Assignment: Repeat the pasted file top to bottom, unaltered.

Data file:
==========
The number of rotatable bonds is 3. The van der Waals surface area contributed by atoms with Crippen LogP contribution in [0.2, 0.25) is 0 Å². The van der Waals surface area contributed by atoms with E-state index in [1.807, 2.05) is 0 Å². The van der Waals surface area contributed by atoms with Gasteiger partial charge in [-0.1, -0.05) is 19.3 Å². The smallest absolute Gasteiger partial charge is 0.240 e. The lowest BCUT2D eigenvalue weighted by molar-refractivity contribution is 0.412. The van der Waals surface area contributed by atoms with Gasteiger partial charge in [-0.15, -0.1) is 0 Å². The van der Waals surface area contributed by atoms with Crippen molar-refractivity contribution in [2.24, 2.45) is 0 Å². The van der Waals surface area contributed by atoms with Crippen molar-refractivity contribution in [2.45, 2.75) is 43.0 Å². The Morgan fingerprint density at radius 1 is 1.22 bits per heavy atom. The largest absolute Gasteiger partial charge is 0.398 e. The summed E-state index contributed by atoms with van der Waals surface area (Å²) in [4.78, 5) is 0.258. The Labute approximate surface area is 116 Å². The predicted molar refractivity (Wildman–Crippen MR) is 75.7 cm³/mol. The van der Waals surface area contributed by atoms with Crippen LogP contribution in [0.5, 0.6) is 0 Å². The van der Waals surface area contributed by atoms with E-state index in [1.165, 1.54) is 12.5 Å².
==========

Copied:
The number of rotatable bonds is 3. The van der Waals surface area contributed by atoms with Crippen LogP contribution in [0.2, 0.25) is 0 Å². The van der Waals surface area contributed by atoms with E-state index in [1.807, 2.05) is 0 Å². The van der Waals surface area contributed by atoms with Gasteiger partial charge in [-0.1, -0.05) is 19.3 Å². The smallest absolute Gasteiger partial charge is 0.240 e. The lowest BCUT2D eigenvalue weighted by molar-refractivity contribution is 0.412. The van der Waals surface area contributed by atoms with Gasteiger partial charge in [-0.15, -0.1) is 0 Å². The van der Waals surface area contributed by atoms with Crippen molar-refractivity contribution in [2.24, 2.45) is 0 Å². The van der Waals surface area contributed by atoms with Crippen molar-refractivity contribution in [2.45, 2.75) is 43.0 Å². The Morgan fingerprint density at radius 1 is 1.22 bits per heavy atom. The largest absolute Gasteiger partial charge is 0.398 e. The summed E-state index contributed by atoms with van der Waals surface area (Å²) in [4.78, 5) is 0.258. The Labute approximate surface area is 116 Å². The predicted molar refractivity (Wildman–Crippen MR) is 75.7 cm³/mol. The van der Waals surface area contributed by atoms with Crippen LogP contribution in [0.5, 0.6) is 0 Å². The van der Waals surface area contributed by atoms with E-state index in [1.165, 1.54) is 12.5 Å².